I am from Kerala, India. I work as a game programmer. I’d been drawing and painting from a very young age. Did it close to 15 years before dropping it completely one day when engineering appeared to be more lucrative than the prospects of pursuing art. A few years later, the guilt of abandoning art started gnawing at me and every attempt at picking it back up failed miserably. During this period, around 2008, I got curious about photography, street photography in particular (primarily because it coincided with the golden age of street photography on Flickr). I was working in Mumbai at that time, and the vibrant–albeit chaotic–city was a grand replacement for the canvas I lost.
Mumbai was endlessly frustrating. The chaos was overwhelming and I was reluctant to embrace it at the beginning. But the challenges the city gave me turned out to be quite helpful later. I am a control freak when it comes to photography. Great street photographs are often picked up from deep within chaos. You just need to be ready to tolerate everything being ‘wrong’ in the frame until the picture reveals itself. I was not so patient back then and often worked around my comfort zones at sea sides. Next time, if I get another chance at the city, I will approach it differently.
Around 2012 I started taking pictures in Kerala. Kerala is more intuitive for me. I am in Kerala now, shooting sporadically. Early in 2020, I went on a 2-week trip to Rajasthan and marveled at the visual richness of the place.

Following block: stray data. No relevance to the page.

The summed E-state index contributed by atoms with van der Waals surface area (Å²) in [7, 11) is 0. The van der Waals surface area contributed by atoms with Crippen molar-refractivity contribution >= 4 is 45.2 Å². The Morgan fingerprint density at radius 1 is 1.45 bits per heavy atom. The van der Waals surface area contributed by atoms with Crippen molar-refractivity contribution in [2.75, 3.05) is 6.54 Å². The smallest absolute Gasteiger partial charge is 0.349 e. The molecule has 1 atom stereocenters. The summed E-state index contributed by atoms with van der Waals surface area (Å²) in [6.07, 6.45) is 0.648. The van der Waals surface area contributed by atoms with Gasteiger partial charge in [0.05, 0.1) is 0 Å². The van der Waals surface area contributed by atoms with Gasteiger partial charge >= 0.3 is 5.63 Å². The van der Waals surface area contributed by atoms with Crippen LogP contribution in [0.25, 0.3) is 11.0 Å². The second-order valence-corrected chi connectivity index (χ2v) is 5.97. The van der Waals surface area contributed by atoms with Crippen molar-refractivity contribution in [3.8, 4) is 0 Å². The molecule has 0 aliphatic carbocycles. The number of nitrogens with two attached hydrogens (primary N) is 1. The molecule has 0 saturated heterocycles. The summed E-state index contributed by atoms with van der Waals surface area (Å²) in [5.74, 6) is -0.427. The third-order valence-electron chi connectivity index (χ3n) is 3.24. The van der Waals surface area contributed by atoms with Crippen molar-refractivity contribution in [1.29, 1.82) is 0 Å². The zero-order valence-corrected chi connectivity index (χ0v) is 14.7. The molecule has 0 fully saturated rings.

In Mumbai I used to be out shooting most weekends. I used to carry camera with me often. The city being constantly in motion, once you step out of your house, everywhere is a backdrop for a potential photograph. In Kerala I arrive at a scene less spontaneously, and this often involves long or short travels and planned trips. Couple that with my hectic work schedule, time spent shooting got much shorter than it used to be. With the arrival of Covid, things are on an indefinite halt. I often take pictures around home though. Time-wise, early mornings and late evenings are preferred.
It depends on how I feel about what I see. Sometimes pictures are taken on a pure adrenaline rush, like playing a computer game. A lot of things happening and you reach out into that incoherent transient mess, sensing some faint order and you hear a ‘yes’ in your head and at some point and press the shutter. Then there are another kind of scenes that slowly pull you in. In either case, you have to lose yourself to what you experience.
Because I have to. There are certain psychological reasons that I don’t want to get into right now. I got into meditation a few years after I started photography. When I tried it, it felt very similar to how I feel while I am in a comfortable mental space during photography. When elements are in balance on the fine tip of time before tumbling over, it is a glorious thing to witness and steal. It clears my head into a very peaceful state. The balance and calmness that I find outside permeates me. It makes me happy. In a world that is becoming increasingly distraction-driven, photography allows me to slow down and pay attention to the nature of things. To observe and be curious. To wonder and remember. To manifest ideas and stories which may find no other means of expression.